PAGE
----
The medium of photography enabled Jay DeFeo to further explore the themes and forms she continually returned to in her diverse practice, and to capture her own process, resulting in images that blur the line between documentation and art. Organized by the CCA Wattis Institute for Contemporary Arts in San Francisco, this panel discussion brings together Corey Keller, curator of photography at the San Francisco Museum of Modern Art, in conversation with artists Paul Mpagi Sepuya and Rayyane Tabet to discuss this lesser-known body of DeFeo’s oeuvre and the ways in which her highly experimental practice continues to resonate with photographers working today. The conversation will be moderated by Emily Markert, a curatorial fellow at the Wattis Institute. To register for the event, visit eventbrite.com.
Jay DeFeo, Untitled, 1973 © 2020 The Jay DeFeo Foundation/Artists Rights Society (ARS), New York
Gagosian will be participating in 8-bridges, a new online initiative created to highlight artists and galleries in the San Francisco Bay Area. Launching in October 2020, 8-bridges will present monthly exhibitions by Bay Area galleries, with a particular focus on artists and conversations relevant to the region. The platform will feature eight new presentations each month, and each cycle will also spotlight a local institution, starting with the Museum of the African Diaspora in San Francisco. Gagosian is pleased to be a member of the 8-bridges founding committee. The gallery’s inaugural presentation will be devoted to the work of Jay DeFeo.
Jay DeFeo on Mount Tamalpais, Marin County, California, 1973. Photo: John Bogdanoff
The Whitney’s Collection
Selections from 1900 to 1965
Opened June 28, 2019
Whitney Museum of American Art, New York
This exhibition of more than 120 works, drawn entirely from the Whitney’s collection, is inspired by the founding history of the museum. The Whitney was established in 1930 by Gertrude Vanderbilt Whitney to champion the work of living American artists. A sculptor and a patron, Whitney recognized both the importance of contemporary American art and the need to support the artists who made it. The collection she assembled foregrounds how artists uniquely reveal the complexity and beauty of American life. Work by Jay DeFeo, Willem de Kooning, Roy Lichtenstein, Man Ray, Ed Ruscha, Andy Warhol, and Tom Wesselmann is included.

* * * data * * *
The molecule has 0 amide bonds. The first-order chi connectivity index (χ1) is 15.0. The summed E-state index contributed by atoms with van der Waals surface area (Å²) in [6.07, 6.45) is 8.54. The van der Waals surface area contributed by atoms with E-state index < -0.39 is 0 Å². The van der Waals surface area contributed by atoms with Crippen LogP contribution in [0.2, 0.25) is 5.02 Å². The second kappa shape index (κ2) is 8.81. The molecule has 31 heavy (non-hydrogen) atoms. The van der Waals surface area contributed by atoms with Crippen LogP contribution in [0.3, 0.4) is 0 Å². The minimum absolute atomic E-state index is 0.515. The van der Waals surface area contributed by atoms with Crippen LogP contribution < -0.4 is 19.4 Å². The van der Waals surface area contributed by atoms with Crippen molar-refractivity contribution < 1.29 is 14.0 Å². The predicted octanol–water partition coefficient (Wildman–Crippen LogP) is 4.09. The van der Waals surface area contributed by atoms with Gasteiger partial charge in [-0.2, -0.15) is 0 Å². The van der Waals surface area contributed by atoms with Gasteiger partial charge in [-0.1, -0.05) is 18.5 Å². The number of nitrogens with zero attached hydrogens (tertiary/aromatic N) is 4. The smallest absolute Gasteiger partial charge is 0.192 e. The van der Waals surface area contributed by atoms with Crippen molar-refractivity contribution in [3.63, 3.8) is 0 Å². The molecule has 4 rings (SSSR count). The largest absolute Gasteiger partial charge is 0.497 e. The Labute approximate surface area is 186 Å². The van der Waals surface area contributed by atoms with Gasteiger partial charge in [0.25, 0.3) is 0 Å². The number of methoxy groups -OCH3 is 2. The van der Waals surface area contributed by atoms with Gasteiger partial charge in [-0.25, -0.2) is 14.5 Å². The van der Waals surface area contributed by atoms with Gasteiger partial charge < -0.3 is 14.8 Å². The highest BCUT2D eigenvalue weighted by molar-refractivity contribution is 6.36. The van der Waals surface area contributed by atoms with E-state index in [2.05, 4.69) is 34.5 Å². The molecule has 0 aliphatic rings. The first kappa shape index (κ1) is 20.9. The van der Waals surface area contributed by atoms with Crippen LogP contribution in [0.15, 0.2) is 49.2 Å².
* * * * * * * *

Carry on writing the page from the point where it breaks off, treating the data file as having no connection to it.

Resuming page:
Installation view, The Whitney’s Collection: Selections from 1900 to 1965, Whitney Museum of American Art, New York, June 28, 2019–May 2022. Artwork, left to right: © 2020 The Jay DeFeo Foundation/Artists Rights Society (ARS), New York; © Norman Lewis; © 2020 The Franz Kline Estate/Artists Rights Society (ARS), New York. Photo: Ron Amstutz
Drawing at Midcentury
October 31, 2020–June 5, 2021
Museum of Modern Art, New York
Bringing together approximately eighty works on paper from the museum’s collection, Degree Zero illuminates how artists used drawing to forge a new visual language in the aftermath of World War II. Modest, immediate, and direct, drawing was the ideal medium for this period of renewal. The exhibition looks across movements, geographies, and generations to highlight connections between artists who shared common materials and ideas between 1948 and 1961. Work by Jay DeFeo, Willem de Kooning, Alberto Giacometti, and Cy Twombly is included.
Jay DeFeo, Untitled (Florence), 1952, Museum of Modern Art, New York © 2020 The Jay DeFeo Foundation/Artists Rights Society (ARS), New York
Amy Sillman—The Shape of Shape
October 21, 2019–April 12, 2020
Museum of Modern Art, New York
In The Shape of Shape, Amy Sillman—an artist who has helped redefine contemporary painting, pushing the medium into drawing, installations, video, and zines—has created a revelatory Artist’s Choice installation drawn from the museum’s collection. The exhibition features works, many rarely seen, spanning vastly different time periods, places, and mediums. Work by Jay DeFeo, Helen Frankenthaler, Howard Hodgkin, Henry Moore, Albert Oehlen, and Christopher Wool is included.
Albert Oehlen, Untitled, 1989, Museum of Modern Art, New York © Albert Oehlen
March 8–July 7, 2019
San José Museum of Art, San Jose, California
Undersoul: Jay DeFeo features unique photographs, photocollages, photocopies, drawings, and paintings from the 1970s and 1980s that track the artist’s visual vocabulary across mediums and subject matter. This focused exhibition highlights Jay DeFeo’s prolific use of photographic practices as an underexamined but critical facet of her transmutative process. Building upon four works in the San José Museum of Art’s permanent collection as guiding linchpins, the exhibition draws largely on previously unpublished and unexhibited works from the rich holdings of the Jay DeFeo Foundation.
Installation view, Jay DeFeo: Undersoul, San José Museum of Art, San Jose, California, March 8–July 7, 2019. Artwork © 2020 The Jay DeFeo Foundation/Artists Rights Society (ARS), New York. Photo: Phil Bond